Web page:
Helpline callers often ask whether any food or vitamin can help improve resistance to herpes simplex and prevent symptoms. Despite many claims, no ‘magic’ food or vitamin is guaranteed to do this.
Now people are asking what they should eat to make sure they don’t catch Covid-19. Or if they do catch it, how they can have a milder case. Medical experts (Covid Symptoms Study) are giving the same response as us: there is no single answer.
One coronavirus expert suggested a diet that includes a wide range of foods, with brightly coloured fruit and veg, or best of all aim for a ‘Mediterranean diet’. This is also our advice on how to reduce herpes simplex outbreaks.
As you will have seen in the news, people with serious underlying health conditions are most at risk of having a bad case of Covid-19. It is difficult, if not impossible to make a long-term health problem disappear, so what can be done?
As you may know, people with serious underlying health conditions are more at risk from Covid-19. What can be done?
Medical reports suggest that people with low vitamin D levels may be harder hit with Covid-19, although experts are not agreed on how much it matters and why.
We have previously written about “Vitamin D for herpes” in SPHERE 34-1. Vitamin D can be a useful supplement for immune function and to reduce outbreaks.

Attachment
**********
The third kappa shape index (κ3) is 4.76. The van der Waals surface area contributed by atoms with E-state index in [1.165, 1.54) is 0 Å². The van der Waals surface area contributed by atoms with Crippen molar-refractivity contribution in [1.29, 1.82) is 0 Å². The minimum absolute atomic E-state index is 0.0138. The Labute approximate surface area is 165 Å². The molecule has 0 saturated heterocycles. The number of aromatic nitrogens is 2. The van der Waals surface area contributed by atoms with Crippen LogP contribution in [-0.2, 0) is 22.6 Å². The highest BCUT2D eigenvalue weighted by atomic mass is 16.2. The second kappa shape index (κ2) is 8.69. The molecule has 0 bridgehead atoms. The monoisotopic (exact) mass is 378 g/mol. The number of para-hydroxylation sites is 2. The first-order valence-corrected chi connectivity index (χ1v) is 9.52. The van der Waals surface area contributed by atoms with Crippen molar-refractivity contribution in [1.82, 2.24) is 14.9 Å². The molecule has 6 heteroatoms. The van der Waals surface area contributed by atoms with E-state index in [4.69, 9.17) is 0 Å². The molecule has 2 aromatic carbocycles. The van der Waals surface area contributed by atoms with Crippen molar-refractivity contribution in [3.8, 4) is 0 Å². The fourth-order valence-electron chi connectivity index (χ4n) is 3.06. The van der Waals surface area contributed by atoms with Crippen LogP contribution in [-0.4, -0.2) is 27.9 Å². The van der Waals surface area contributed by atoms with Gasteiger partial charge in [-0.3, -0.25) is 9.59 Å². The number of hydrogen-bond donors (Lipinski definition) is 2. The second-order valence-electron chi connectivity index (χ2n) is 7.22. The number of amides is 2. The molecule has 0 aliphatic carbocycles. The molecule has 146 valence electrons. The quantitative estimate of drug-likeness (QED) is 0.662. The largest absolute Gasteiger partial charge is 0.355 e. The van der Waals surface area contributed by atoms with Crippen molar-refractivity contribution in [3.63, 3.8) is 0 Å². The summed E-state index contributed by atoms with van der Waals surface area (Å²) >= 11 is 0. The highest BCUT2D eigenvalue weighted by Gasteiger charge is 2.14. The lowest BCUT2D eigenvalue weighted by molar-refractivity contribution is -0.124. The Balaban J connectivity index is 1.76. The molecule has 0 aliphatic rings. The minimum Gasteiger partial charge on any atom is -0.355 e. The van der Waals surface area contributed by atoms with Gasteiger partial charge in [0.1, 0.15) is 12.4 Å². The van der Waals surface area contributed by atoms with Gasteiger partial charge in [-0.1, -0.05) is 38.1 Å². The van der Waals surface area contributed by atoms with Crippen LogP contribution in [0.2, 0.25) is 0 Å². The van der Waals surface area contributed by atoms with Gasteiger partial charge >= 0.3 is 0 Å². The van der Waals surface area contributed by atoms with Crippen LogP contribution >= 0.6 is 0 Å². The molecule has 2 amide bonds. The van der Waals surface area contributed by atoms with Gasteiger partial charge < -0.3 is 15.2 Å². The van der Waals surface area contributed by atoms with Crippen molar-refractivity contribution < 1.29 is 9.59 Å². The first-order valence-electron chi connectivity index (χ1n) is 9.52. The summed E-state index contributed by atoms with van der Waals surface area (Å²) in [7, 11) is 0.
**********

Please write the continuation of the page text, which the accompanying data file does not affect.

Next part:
Dark skin? Over 65? Vitamin D is the supplement for you
You get it naturally by sitting in the sun, (but not overdoing it). For people with light skins this means around 20 minutes’ exposure between 10 am and 3 pm in the summer months. At other times of the year the sun isn’t strong enough to help much. Darker skinned people will need greater sun exposure to benefit.
The NHS has long been advising that, amongst others, people over 65 and those with darker skin should be taking supplements of vitamin D. Our director, Marian Nicholson, has! She takes the recommended dose of 10 mcg (400 i.u.) of vitamin D to lessen the chance of an outbreak. And it does not just help with herpes simplex, she rarely gets a cold. If she does, it is gone in a day or so.
In addition, the Department of Health and Social Care recommends a daily supplement containing 10 micrograms of vitamin D throughout the year if you:
• are not often outdoors – for example, if you’re frail or housebound
• are in an institution like a care home
• usually wear clothes that cover up most of your skin when outdoors
• you have dark skin – for example you have an African, African- Caribbean or south Asian background.
So perhaps it is time you tried vitamin D too?